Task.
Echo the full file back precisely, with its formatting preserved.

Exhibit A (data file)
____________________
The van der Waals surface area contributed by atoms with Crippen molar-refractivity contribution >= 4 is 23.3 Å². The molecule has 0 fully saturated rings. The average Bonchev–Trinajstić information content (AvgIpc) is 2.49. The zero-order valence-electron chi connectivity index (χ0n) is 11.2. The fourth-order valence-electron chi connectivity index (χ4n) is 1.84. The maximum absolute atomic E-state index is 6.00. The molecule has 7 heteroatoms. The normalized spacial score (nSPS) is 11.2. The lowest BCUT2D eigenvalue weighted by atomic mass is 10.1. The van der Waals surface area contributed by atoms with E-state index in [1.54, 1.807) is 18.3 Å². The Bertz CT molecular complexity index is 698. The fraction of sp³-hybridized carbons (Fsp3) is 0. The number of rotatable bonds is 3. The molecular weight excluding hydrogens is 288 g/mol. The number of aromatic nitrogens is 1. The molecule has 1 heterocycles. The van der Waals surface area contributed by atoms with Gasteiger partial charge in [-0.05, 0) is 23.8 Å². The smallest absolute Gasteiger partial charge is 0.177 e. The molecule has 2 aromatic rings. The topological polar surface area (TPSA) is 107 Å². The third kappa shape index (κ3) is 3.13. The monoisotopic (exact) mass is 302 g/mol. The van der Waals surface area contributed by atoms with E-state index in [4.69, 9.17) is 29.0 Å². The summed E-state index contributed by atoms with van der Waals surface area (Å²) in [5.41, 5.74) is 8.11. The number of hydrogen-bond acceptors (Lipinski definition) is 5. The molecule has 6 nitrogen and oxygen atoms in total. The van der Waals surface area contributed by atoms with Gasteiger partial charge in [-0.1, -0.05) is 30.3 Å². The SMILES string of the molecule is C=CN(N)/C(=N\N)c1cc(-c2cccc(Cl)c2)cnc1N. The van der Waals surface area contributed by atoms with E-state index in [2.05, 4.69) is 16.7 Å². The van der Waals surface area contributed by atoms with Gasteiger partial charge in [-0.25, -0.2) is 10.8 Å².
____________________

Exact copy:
The van der Waals surface area contributed by atoms with Crippen molar-refractivity contribution >= 4 is 23.3 Å². The molecule has 0 fully saturated rings. The average Bonchev–Trinajstić information content (AvgIpc) is 2.49. The zero-order valence-electron chi connectivity index (χ0n) is 11.2. The fourth-order valence-electron chi connectivity index (χ4n) is 1.84. The maximum absolute atomic E-state index is 6.00. The molecule has 7 heteroatoms. The normalized spacial score (nSPS) is 11.2. The lowest BCUT2D eigenvalue weighted by atomic mass is 10.1. The van der Waals surface area contributed by atoms with E-state index in [1.54, 1.807) is 18.3 Å². The Bertz CT molecular complexity index is 698. The fraction of sp³-hybridized carbons (Fsp3) is 0. The number of rotatable bonds is 3. The molecular weight excluding hydrogens is 288 g/mol. The number of aromatic nitrogens is 1. The molecule has 1 heterocycles. The van der Waals surface area contributed by atoms with Gasteiger partial charge in [-0.05, 0) is 23.8 Å². The smallest absolute Gasteiger partial charge is 0.177 e. The molecule has 2 aromatic rings. The topological polar surface area (TPSA) is 107 Å². The third kappa shape index (κ3) is 3.13. The monoisotopic (exact) mass is 302 g/mol. The van der Waals surface area contributed by atoms with E-state index in [4.69, 9.17) is 29.0 Å². The summed E-state index contributed by atoms with van der Waals surface area (Å²) in [5.41, 5.74) is 8.11. The number of hydrogen-bond acceptors (Lipinski definition) is 5. The molecule has 6 nitrogen and oxygen atoms in total. The van der Waals surface area contributed by atoms with Gasteiger partial charge in [-0.1, -0.05) is 30.3 Å². The SMILES string of the molecule is C=CN(N)/C(=N\N)c1cc(-c2cccc(Cl)c2)cnc1N. The van der Waals surface area contributed by atoms with E-state index in [2.05, 4.69) is 16.7 Å². The van der Waals surface area contributed by atoms with Gasteiger partial charge in [-0.25, -0.2) is 10.8 Å².